During IETF 95 in Buenos Aires, RIPE NCC and APNIC staff worked on prototype signer/validator implementations of the draft RPSL signature specification.
This specification allows parties to use RPKI to sign an RPSL object, meaning clients can verify that the certified resource holder has authorized the creation of that object.
There are several potential applications for this specification:
- Legitimacy of Address (LoA) checks
Some ISPs require signed LoA statements, on APNIC letterhead, before they will allow transit. Providing a verifiable RPSL object instead will be cheaper and quicker, and standardizing its use will dramatically reduce the scope for fraud in this sort of situation.
- IRR mirroring integrity
Today, IRRs mirror data amongst themselves, but a client of a specific IRR has no way of verifying mirrored information. If resource holders sign their RPSL objects, IRR clients can be assured of authenticity, regardless of the immediate source of the object.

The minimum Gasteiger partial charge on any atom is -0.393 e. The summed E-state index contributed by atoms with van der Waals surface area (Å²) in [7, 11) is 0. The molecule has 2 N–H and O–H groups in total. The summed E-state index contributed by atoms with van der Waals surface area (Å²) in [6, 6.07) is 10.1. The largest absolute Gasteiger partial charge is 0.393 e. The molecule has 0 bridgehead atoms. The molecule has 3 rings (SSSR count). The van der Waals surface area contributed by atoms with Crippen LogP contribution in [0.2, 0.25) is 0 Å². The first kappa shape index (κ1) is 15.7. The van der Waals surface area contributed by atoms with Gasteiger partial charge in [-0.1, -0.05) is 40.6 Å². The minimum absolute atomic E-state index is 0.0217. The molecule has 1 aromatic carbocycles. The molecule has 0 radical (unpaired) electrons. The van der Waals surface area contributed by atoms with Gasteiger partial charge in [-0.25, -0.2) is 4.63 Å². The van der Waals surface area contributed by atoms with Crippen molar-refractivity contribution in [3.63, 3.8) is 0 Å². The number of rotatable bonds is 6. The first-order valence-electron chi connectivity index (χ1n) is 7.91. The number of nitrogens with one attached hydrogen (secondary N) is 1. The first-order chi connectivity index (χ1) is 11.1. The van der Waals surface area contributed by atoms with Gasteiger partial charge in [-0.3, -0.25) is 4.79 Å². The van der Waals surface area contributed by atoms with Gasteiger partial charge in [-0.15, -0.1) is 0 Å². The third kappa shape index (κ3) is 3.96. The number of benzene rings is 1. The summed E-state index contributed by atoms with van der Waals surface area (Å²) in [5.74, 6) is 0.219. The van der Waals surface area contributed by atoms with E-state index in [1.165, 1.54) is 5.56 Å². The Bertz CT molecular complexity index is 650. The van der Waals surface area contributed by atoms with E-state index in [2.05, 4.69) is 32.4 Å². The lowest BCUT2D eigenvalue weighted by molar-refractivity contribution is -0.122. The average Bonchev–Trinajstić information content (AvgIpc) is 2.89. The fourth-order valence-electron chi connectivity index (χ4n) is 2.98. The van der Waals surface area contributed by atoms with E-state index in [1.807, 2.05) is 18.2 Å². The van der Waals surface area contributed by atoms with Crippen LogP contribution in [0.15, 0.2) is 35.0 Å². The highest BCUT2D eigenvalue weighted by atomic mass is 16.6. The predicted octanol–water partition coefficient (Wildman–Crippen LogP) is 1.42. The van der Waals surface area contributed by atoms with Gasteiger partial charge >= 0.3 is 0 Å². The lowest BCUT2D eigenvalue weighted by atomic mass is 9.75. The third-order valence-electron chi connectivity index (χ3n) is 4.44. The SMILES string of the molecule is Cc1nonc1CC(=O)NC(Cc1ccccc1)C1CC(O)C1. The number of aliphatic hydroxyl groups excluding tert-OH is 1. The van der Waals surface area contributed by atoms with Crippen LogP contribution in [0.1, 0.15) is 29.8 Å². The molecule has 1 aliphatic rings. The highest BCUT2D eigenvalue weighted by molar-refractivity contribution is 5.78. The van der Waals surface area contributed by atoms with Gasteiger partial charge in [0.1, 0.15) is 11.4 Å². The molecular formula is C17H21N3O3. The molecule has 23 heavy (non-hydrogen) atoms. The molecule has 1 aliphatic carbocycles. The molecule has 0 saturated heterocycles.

- Cross-registry authentication
Current efforts to deprecate out-of-region object creation in the RIPE NCC database are causing understandable community concern about the different route object authorization requirements in other registries, among other things. Supporting signatures over those objects will allow clients in every region to distinguish objects signed only by the address range holder from those signed by both the address range holder and the ASN holder. They can then filter that data accordingly; for example, by ignoring the former category when constructing route filters.
Participate in testing
APNIC’s current prototype supports object creation and validation using the public test whois database and RPKI systems. As is typical during interoperability testing, a number of suggestions and clarifications to the specification were documented. These will be followed up within the working group as testing continues.
If you would like to test the prototype, please let us know below in the comments section and we can organize access for you.
The views expressed by the authors of this blog are their own and do not necessarily reflect the views of APNIC. Please note a Code of Conduct applies to this blog.